How To Spell Catastrophe is smart, warm, funny, subtle children's literature. Nell is in her final year of primary, that complicated time, half itching to move forward into the big new world of high school and the future, half clinging to the safety of the familiar, as she's torn between her old friends and the excitement of lawless new girl Plum. Nell's family is changing, too, when her mum proposes melding their cosy dyad with her boyfriend Ted and his younger daughter Amelia -- an idea which horrifies Nell. To cap it all off, Nell is a worrier, and jots down plans for dealing with any and all possible emergency situations. (I liked the way Nell's therapy sessions are discussed with a matter-of-fact lack of drama, as just another part of her life.) But climate change is such a big worry that it won't even fit into Nell's notebook --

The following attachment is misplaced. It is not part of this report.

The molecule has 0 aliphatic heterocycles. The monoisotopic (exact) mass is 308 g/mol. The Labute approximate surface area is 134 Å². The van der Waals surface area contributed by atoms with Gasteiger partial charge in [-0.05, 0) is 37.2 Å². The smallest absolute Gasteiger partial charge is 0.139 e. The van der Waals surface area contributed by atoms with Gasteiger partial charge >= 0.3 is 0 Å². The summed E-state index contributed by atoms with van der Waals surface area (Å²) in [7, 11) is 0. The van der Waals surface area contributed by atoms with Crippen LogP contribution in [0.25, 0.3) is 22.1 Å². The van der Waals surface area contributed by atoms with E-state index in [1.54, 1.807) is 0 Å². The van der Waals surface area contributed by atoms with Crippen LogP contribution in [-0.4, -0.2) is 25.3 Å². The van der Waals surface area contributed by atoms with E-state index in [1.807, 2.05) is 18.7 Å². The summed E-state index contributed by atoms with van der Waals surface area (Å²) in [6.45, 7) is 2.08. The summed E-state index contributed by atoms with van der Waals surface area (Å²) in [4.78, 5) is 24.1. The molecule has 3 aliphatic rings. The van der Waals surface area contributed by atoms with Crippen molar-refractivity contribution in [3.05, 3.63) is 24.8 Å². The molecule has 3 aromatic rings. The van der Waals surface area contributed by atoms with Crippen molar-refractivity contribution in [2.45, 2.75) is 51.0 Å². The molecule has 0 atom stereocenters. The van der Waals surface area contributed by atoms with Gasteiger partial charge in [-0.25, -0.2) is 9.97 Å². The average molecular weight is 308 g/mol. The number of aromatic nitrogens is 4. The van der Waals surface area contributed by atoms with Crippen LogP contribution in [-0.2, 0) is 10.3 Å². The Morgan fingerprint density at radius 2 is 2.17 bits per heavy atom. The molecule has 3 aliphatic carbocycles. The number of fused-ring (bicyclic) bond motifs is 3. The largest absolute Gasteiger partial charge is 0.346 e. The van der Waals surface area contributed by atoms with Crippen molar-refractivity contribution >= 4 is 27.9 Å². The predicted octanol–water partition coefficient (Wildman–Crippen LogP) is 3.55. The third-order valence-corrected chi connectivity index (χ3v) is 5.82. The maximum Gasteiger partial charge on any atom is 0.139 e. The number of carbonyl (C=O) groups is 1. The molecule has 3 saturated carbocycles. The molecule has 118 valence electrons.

There is so much to love about this book. Wood's writing is top notch, as you'd expect, and she is especially good on the dynamics of friendships. In a lesser novel, Plum might be a 'bad' person -- and she is problematic, encouraging Nell into reckless and irresponsible behaviour, being a bit mean sometimes -- but in Wood's hands the reader sees that Plum has her own issues to deal with, and perhaps what she really needs is a stable, cautious friend like Nell. Change is scary, and How To Spell Catastrophe handles the need to balance courage, careful planning, boldness and prudence in a really beautiful way.
(Ironically I managed to misspell 'catastrophe' twice while writing this post.)